While it may be more difficult to assess technique while observing practice and not viewing the end-zone copy of the practice film, figuring out how they are handling their assignments and responsibilities within the scheme is a little easier to detect. From that standpoint, it has been quite impressive to watch the entire offensive line sort through an array of stunts and blitzes cleanly, for the most part. Communication has been great and something that Ricker continues to harp on. 

Steve Avila, the senior center (who may also move to guard) has taken this message to heart, as you can consistently see him taking younger players off to the side to further explain techniques and responsibilities. 

Luckily for the Frogs, the leadership for this group does not end with Avila. While the first few days featured a multitude of linemen working with the first group, the last two practices of Week 1 featured junior Andrew Coker at left tackle, redshirt freshman Jasper Lott at left guard, Avila at center,  and seniors John Lanz and Michael Nichols at right guard and right tackle. 

To be fair, Alan Ali – the senior transfer who followed Ricker from SMU, was not full-go the last two practices last week as he was nicked up.  Ali had been taking lots of repetitions with the first group at both center and guard in the first couple of practices. 

Ricker had mentioned that in the first week of camp, he wants to see who wants to play. 

“Depth is huge,” Ricker said. “You want competition, and it brings out the best in all of them. You want your tackle to look behind him and think, ‘Oh, man this guy is chomping on my heels.’ I don’t want to pigeon-hole guys either. We take a musical chairs approach. There is no depth chart right now. I tell guys that if you want reps right now, go get reps.”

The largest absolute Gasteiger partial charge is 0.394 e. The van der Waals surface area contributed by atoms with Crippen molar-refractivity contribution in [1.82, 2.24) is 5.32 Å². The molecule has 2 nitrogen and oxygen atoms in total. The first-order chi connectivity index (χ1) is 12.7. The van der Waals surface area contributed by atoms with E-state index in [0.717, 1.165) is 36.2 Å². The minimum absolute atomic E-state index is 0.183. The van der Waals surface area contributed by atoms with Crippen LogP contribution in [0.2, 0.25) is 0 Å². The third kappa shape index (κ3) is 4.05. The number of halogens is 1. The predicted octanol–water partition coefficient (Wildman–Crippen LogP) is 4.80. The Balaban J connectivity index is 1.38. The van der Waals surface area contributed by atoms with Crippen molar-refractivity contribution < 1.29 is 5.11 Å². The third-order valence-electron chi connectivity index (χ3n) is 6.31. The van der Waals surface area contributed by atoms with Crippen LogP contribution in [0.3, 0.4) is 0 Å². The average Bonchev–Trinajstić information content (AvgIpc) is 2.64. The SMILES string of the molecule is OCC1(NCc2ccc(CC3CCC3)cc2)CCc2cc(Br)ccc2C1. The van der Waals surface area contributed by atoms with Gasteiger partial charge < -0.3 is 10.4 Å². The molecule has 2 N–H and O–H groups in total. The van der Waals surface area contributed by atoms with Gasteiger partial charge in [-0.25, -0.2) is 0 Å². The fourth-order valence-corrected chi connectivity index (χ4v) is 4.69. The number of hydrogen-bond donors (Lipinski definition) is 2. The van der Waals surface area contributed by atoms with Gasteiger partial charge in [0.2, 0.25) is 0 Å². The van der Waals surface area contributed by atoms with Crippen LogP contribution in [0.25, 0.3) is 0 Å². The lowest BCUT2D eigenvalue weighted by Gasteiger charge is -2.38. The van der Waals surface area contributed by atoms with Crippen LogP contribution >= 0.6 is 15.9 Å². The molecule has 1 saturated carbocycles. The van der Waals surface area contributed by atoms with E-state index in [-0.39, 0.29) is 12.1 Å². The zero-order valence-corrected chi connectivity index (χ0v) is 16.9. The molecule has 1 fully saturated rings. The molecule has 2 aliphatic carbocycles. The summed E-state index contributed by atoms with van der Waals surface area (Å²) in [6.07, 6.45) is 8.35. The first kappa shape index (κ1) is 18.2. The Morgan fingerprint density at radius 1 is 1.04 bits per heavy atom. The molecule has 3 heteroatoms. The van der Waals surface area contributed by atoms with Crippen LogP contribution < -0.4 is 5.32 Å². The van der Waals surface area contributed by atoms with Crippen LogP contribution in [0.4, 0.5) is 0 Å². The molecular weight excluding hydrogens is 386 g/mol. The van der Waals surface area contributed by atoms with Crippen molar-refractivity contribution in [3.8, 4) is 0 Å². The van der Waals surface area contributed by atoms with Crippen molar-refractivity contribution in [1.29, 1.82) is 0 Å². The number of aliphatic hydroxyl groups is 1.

This has held true through most of camp, as we have seen up to a dozen or more players working with the first group in Week 1. Dykes certainly thinks this is a positive. 

“I have never been around a good football team that does not have good leadership at offensive, line and I love the way that group is leading, led by Steve [Avila],” Dykes said.  “There are 10 guys, maybe 11 right now, fighting for playing time, and that is what you want to see. It just makes them better. We are going to play a bunch of linemen and we should come out of camp with 10 that we feel really good about.  If you come out with eight that’s good, but it is looking like more at this point.” 

The fact that there are so many players in the mix for the offensive line makes the level of play this point even more remarkable. For a unit that took its fair share of criticism last season, this has been a fun bright spot to point out. 

In a time of year where cliches abound, there are some that can still hold true. For now, the ones circulating around TCU offensive line sure are.

They are certainly firing on all cylinders.

They are way ahead of schedule.